The plot depicts the everyday lives of soldiers and the townspeople of a rural German-speaking town. Prominent themes of militarism, callousness, social exploitation, and casual sadism are brutally and uncompromisingly presented.

The story takes place in the 19th century, in a military town and surrounding area. A soldier, Wozzeck, is humiliated by his Captain, who criticises him for leading an immoral life. Wozzeck and Marie have a son, but they are not married. Wozzeck's dark and anxious character is accentuated by a fear of dusk, when he often has visions of death and destruction. Marie, who is troubled by these visions, gradually abandons Wozzeck and has an affair with the Drum Major, who seduces her. After bragging to Wozzeck about his "catch", the Drum Major beats him up.

Wozzeck also suffers at the hands of the Doctor, who experiments on him. When Wozzeck goes to find Marie, the young woman is filled with remorse. But he brings her to a pond and stabs her to death. The murder weapon has disappeared. Wozzeck wades into the pond to look for it and drowns, while the Captain and the Doctor, who are passing by, are not moved to rescue him. Marie's death leaves her son just as indifferent.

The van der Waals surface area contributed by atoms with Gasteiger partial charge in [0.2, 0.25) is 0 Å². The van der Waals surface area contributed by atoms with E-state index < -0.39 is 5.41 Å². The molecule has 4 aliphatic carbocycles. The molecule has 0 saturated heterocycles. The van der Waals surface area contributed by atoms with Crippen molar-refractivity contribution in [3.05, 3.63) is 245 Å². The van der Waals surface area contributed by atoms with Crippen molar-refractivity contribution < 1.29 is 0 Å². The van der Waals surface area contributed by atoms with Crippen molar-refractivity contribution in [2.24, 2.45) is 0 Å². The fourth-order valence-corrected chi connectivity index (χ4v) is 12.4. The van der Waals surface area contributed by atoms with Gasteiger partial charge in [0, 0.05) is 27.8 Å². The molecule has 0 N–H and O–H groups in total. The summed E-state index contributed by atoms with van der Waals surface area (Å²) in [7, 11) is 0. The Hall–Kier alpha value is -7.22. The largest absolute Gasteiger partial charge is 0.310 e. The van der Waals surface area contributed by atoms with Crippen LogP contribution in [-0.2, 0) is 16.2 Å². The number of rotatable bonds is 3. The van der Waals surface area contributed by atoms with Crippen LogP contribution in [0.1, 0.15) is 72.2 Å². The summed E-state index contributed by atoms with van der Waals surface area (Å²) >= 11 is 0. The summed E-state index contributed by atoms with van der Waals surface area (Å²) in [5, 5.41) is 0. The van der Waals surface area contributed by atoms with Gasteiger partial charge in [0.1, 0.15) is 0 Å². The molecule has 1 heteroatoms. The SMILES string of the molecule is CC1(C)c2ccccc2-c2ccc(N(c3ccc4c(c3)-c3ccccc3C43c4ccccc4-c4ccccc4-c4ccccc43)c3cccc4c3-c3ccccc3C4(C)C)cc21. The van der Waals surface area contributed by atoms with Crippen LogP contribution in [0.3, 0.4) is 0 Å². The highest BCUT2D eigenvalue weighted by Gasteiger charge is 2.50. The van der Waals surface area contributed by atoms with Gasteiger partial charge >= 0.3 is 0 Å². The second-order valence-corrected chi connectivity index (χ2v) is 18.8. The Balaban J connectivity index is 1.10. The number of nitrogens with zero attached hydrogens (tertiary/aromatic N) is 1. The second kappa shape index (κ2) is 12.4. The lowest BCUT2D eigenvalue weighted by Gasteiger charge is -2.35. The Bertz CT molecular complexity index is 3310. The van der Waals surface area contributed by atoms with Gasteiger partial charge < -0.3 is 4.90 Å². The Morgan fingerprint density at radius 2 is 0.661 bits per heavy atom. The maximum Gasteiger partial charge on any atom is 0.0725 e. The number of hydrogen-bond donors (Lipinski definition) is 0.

Opera in 3 acts
Sung in German
About 1 hour 40 min

Act 1

Scene 1


Wozzeck is shaving the Captain, who lectures him on the qualities of a "decent man" and taunts him for living an immoral life. Wozzeck slavishly replies, "Jawohl, Herr Hauptmann" ("Yes sir, Captain") repeatedly to the Captain's abuse. But when the Captain scorns Wozzeck for having a child "without the blessing of the Church", Wozzeck protests that it is difficult to be virtuous when one is poor, and entreats the Captain to remember the lesson from the gospel, "Lasset die Kleinen zu mir kommen!" ("Suffer the little children to come unto me," Mark 10:14). The Captain is confounded by Wozzeck's theological knowledge and anxiously squeaks, "What do you mean? And what sort of curious answer is that? You make me quite confused!" Wozzeck continues the discussion by positing that it would be easy to be moral if he were wealthy and that, if the poor ever "got to Heaven, we'd all have to manufacture thunder!" The flustered Captain, unable to comprehend Wozzeck, finally concedes that he is "a decent man, only you think too much!" The Captain concludes the discussion, saying it has "quite fatigued" him and again chides Wozzeck to walk slowly before finally exiting.